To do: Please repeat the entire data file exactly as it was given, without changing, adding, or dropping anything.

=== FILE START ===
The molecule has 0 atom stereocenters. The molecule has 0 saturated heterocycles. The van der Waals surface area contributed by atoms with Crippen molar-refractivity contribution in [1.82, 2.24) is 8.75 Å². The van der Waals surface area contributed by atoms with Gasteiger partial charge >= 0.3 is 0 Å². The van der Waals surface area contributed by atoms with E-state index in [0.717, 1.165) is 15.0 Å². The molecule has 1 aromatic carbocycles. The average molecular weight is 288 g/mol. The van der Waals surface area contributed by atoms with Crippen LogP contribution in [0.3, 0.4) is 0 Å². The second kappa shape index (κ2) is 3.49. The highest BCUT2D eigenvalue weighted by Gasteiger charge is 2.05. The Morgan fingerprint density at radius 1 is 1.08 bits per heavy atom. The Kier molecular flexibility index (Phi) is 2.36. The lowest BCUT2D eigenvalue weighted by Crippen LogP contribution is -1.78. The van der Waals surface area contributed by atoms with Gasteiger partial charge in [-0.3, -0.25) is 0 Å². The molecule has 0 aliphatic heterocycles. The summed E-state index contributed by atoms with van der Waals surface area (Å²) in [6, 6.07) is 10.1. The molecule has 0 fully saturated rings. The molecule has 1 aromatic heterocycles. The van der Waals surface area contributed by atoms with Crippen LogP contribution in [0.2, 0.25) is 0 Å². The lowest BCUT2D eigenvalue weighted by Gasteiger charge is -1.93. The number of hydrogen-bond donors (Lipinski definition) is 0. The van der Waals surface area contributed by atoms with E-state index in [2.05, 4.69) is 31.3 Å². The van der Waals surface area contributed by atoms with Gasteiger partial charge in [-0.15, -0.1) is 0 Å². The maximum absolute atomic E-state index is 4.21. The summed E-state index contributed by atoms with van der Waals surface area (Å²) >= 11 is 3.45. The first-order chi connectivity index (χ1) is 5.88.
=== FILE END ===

The molecule has 0 atom stereocenters. The molecule has 0 saturated heterocycles. The van der Waals surface area contributed by atoms with Crippen molar-refractivity contribution in [1.82, 2.24) is 8.75 Å². The van der Waals surface area contributed by atoms with Gasteiger partial charge >= 0.3 is 0 Å². The van der Waals surface area contributed by atoms with E-state index in [0.717, 1.165) is 15.0 Å². The molecule has 1 aromatic carbocycles. The average molecular weight is 288 g/mol. The van der Waals surface area contributed by atoms with Crippen LogP contribution in [0.3, 0.4) is 0 Å². The second kappa shape index (κ2) is 3.49. The highest BCUT2D eigenvalue weighted by Gasteiger charge is 2.05. The Morgan fingerprint density at radius 1 is 1.08 bits per heavy atom. The Kier molecular flexibility index (Phi) is 2.36. The lowest BCUT2D eigenvalue weighted by Crippen LogP contribution is -1.78. The van der Waals surface area contributed by atoms with Gasteiger partial charge in [-0.3, -0.25) is 0 Å². The molecule has 0 aliphatic heterocycles. The summed E-state index contributed by atoms with van der Waals surface area (Å²) in [6, 6.07) is 10.1. The molecule has 0 fully saturated rings. The molecule has 1 aromatic heterocycles. The van der Waals surface area contributed by atoms with Crippen LogP contribution in [0.2, 0.25) is 0 Å². The lowest BCUT2D eigenvalue weighted by Gasteiger charge is -1.93. The number of hydrogen-bond donors (Lipinski definition) is 0. The van der Waals surface area contributed by atoms with E-state index in [2.05, 4.69) is 31.3 Å². The van der Waals surface area contributed by atoms with Gasteiger partial charge in [-0.15, -0.1) is 0 Å². The maximum absolute atomic E-state index is 4.21. The summed E-state index contributed by atoms with van der Waals surface area (Å²) >= 11 is 3.45. The first-order chi connectivity index (χ1) is 5.88.